4. The idea is not to help, so long as we don’t harm ourselves, but to help up to the point where we’d be sacrificing something of “comparable moral significance”, if we helped any more. This might mean having to do a certain amount of harm to yourself or a loved on. Going without food to save someone on the brink of death, and the like.

    This is exactly what you’d expect him to say, given that he’s a Uuilitarian. The prime directive for a utilitarian is to maximize total good. Doing that might very well mean doing yourself some harm, if that’s necessary to prevent a greater harm to someone else.

    Chapters 9 and 10 are really good (will post about them tomorrow, hopefully). There he says there’s a difference between the standard we try to live up to personally (that’s the extremely demanding one I just stated), and a publicly promulgated standard. In the second case, you have to figure out what’s going to convince people and alter behavior. In that spirit, he actually suggests some very tame donation targets.

  5. Jean: As you explain it, Singer’s philosophy is even more radical and disturbing. I say “disturbing” because I don’t know if I could live by such a philosophy if taken literally. For example, I’ve always tried to do no harm, to act justly, to respect others, but could I really consistently help others to the point you outline? That would require a great deal of love for others, although I’m sure that Singer does not speak of love for others. Yes, love.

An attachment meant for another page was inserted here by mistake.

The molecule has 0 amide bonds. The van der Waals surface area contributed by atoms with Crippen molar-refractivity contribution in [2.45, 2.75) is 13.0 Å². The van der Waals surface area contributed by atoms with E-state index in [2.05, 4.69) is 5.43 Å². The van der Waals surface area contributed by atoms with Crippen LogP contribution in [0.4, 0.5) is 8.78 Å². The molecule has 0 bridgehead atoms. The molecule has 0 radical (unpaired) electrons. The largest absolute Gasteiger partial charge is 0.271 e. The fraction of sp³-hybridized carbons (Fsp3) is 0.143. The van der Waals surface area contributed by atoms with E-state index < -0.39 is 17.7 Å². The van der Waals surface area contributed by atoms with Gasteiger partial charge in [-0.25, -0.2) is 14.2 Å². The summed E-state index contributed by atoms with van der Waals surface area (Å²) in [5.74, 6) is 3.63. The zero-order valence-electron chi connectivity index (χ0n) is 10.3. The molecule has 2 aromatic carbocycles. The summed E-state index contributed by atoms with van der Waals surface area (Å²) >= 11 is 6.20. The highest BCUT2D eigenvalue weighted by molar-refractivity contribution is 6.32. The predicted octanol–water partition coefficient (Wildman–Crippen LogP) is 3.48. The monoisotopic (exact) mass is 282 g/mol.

6. amos- Singer accepts that radicality of his position… He starts off with the small examples, draws the comparable moral significance standard, and says it sounds innocuous, but it really is a radically life altering standard to live by.

    Singer actually does address this point… I think he even talks about the love for others and such. Simply put, he lumps them into the category of reasons why we don’t act. But these psychological reasons, make it difficult for us to act, but they don’t absolve us of our obligations.

    Moreover, its not clear that we do no harm to those in the third world. I forget which chapter, but Singer devotes a bit of paper to the idea that we have in some ways indirectly harmed these people through our actions. He puts most of the moral shame on the ultra rich, giving examples of giant yachts. But you could easily extend that argument to the middle class.